It is known very precisely today that one ton of corn can only produce 413 liters of ethanol on average, according to densities. That is equivalent to 109 gallons.
The average price of corn in U.S. ports has risen to $167 per ton. Thus, 320 million tons of corn would be required to produce 35 billion gallons of ethanol.
According to FAO figures, the U.S. corn harvest rose to 280.2 million tons in the year 2005.
Although the president is talking of producing fuel derived from grass or wood shavings, anyone can understand that these are phrases totally lacking in realism. Let’s be clear: 35 billion gallons translates into 35 followed by nine zeros!
Afterwards will come beautiful examples of what experienced and well-organized U.S. farmers can achieve in terms of human productivity by hectare: corn converted into ethanol; the chaff from that corn converted into animal feed containing 26% protein; cattle dung used as raw material for gas production. Of course, this is after voluminous investments only within the reach of the most powerful enterprises, in which everything has to be moved on the basis of electricity and fuel consumption. Apply that recipe to the countries of the Third World and you will see that people among the hungry masses of the Earth will no longer eat corn. Or something worse: lend funding to poor countries to produce ethanol based on corn or any other food and not a single tree will be left to defend humanity from climate change.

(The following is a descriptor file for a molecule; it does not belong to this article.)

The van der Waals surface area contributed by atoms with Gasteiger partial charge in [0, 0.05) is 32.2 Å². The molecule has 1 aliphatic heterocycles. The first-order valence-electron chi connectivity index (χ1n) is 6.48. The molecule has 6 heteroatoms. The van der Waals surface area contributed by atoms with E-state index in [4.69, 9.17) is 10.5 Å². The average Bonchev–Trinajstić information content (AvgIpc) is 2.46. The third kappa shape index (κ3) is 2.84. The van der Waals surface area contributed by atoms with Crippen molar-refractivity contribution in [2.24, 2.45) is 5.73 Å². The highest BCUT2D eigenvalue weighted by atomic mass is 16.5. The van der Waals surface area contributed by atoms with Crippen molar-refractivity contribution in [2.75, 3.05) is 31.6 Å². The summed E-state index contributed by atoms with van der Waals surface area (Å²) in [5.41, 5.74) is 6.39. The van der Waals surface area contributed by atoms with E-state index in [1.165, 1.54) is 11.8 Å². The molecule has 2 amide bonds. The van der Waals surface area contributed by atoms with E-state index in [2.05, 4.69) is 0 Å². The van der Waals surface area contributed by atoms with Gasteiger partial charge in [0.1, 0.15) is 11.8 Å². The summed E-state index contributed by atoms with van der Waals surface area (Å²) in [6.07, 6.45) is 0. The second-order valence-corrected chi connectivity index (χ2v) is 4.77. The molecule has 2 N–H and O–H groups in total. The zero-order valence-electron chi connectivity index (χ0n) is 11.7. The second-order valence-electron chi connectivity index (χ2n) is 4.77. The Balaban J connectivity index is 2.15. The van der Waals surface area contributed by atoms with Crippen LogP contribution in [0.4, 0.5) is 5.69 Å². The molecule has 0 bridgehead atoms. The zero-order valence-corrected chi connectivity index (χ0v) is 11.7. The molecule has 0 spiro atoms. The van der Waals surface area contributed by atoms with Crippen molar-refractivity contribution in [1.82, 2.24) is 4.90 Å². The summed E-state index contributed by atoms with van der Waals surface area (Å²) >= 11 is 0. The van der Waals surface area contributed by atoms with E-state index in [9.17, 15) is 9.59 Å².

Other countries in the rich world are planning to use not only corn but also wheat, sunflower seeds, rapeseed and other foods for fuel production. For the Europeans, for example, it would become a business to import all of the world’s soybeans with the aim of reducing the fuel costs for their automobiles and feeding their animals with the chaff from that legume, particularly rich in all types of essential amino acids.